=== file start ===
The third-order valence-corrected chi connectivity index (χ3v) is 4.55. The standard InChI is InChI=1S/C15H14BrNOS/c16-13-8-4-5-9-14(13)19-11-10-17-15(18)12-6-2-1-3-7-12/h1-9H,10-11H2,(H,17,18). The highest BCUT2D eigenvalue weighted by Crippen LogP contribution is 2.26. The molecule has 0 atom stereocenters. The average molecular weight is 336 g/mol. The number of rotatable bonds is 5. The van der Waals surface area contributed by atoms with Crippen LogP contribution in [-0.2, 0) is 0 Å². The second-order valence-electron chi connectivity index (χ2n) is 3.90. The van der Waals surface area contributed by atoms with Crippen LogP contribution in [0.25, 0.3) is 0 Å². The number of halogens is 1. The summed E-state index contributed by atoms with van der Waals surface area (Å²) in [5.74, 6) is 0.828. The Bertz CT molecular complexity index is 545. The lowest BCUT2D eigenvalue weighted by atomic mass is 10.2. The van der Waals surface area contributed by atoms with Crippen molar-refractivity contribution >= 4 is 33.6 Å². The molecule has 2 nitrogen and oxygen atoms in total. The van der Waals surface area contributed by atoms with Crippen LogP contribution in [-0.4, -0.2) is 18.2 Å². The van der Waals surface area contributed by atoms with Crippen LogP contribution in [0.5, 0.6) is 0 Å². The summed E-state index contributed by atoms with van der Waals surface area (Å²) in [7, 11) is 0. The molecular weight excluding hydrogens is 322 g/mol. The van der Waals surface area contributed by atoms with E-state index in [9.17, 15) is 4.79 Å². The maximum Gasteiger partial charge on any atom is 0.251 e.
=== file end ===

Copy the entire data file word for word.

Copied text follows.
The third-order valence-corrected chi connectivity index (χ3v) is 4.55. The standard InChI is InChI=1S/C15H14BrNOS/c16-13-8-4-5-9-14(13)19-11-10-17-15(18)12-6-2-1-3-7-12/h1-9H,10-11H2,(H,17,18). The highest BCUT2D eigenvalue weighted by Crippen LogP contribution is 2.26. The molecule has 0 atom stereocenters. The average molecular weight is 336 g/mol. The number of rotatable bonds is 5. The van der Waals surface area contributed by atoms with Crippen LogP contribution in [-0.2, 0) is 0 Å². The second-order valence-electron chi connectivity index (χ2n) is 3.90. The van der Waals surface area contributed by atoms with Crippen LogP contribution in [0.25, 0.3) is 0 Å². The number of halogens is 1. The summed E-state index contributed by atoms with van der Waals surface area (Å²) in [5.74, 6) is 0.828. The Bertz CT molecular complexity index is 545. The lowest BCUT2D eigenvalue weighted by atomic mass is 10.2. The van der Waals surface area contributed by atoms with Crippen molar-refractivity contribution >= 4 is 33.6 Å². The molecule has 2 nitrogen and oxygen atoms in total. The van der Waals surface area contributed by atoms with Crippen LogP contribution in [-0.4, -0.2) is 18.2 Å². The van der Waals surface area contributed by atoms with Crippen LogP contribution in [0.5, 0.6) is 0 Å². The summed E-state index contributed by atoms with van der Waals surface area (Å²) in [7, 11) is 0. The molecular weight excluding hydrogens is 322 g/mol. The van der Waals surface area contributed by atoms with E-state index in [9.17, 15) is 4.79 Å². The maximum Gasteiger partial charge on any atom is 0.251 e.